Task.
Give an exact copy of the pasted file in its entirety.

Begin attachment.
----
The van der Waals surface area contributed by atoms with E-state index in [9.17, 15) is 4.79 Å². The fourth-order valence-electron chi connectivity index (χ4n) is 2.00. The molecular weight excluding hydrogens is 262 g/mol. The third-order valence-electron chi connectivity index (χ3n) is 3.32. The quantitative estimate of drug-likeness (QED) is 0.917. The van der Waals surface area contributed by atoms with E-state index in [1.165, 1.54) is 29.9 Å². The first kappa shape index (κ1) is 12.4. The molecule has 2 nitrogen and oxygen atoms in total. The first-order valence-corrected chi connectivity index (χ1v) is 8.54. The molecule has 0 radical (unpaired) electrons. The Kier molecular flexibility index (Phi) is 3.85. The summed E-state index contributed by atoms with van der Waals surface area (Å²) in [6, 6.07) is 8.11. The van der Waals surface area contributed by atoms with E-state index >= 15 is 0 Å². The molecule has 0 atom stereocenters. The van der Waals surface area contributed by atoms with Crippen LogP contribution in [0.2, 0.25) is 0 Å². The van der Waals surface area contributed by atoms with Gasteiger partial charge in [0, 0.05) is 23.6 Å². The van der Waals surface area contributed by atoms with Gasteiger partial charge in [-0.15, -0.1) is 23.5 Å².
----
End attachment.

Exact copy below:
The van der Waals surface area contributed by atoms with E-state index in [9.17, 15) is 4.79 Å². The fourth-order valence-electron chi connectivity index (χ4n) is 2.00. The molecular weight excluding hydrogens is 262 g/mol. The third-order valence-electron chi connectivity index (χ3n) is 3.32. The quantitative estimate of drug-likeness (QED) is 0.917. The van der Waals surface area contributed by atoms with E-state index in [1.165, 1.54) is 29.9 Å². The first kappa shape index (κ1) is 12.4. The molecule has 2 nitrogen and oxygen atoms in total. The first-order valence-corrected chi connectivity index (χ1v) is 8.54. The molecule has 0 radical (unpaired) electrons. The Kier molecular flexibility index (Phi) is 3.85. The summed E-state index contributed by atoms with van der Waals surface area (Å²) in [6, 6.07) is 8.11. The van der Waals surface area contributed by atoms with E-state index >= 15 is 0 Å². The molecule has 0 atom stereocenters. The van der Waals surface area contributed by atoms with Crippen LogP contribution in [0.2, 0.25) is 0 Å². The van der Waals surface area contributed by atoms with Gasteiger partial charge in [0, 0.05) is 23.6 Å². The van der Waals surface area contributed by atoms with Gasteiger partial charge in [-0.15, -0.1) is 23.5 Å².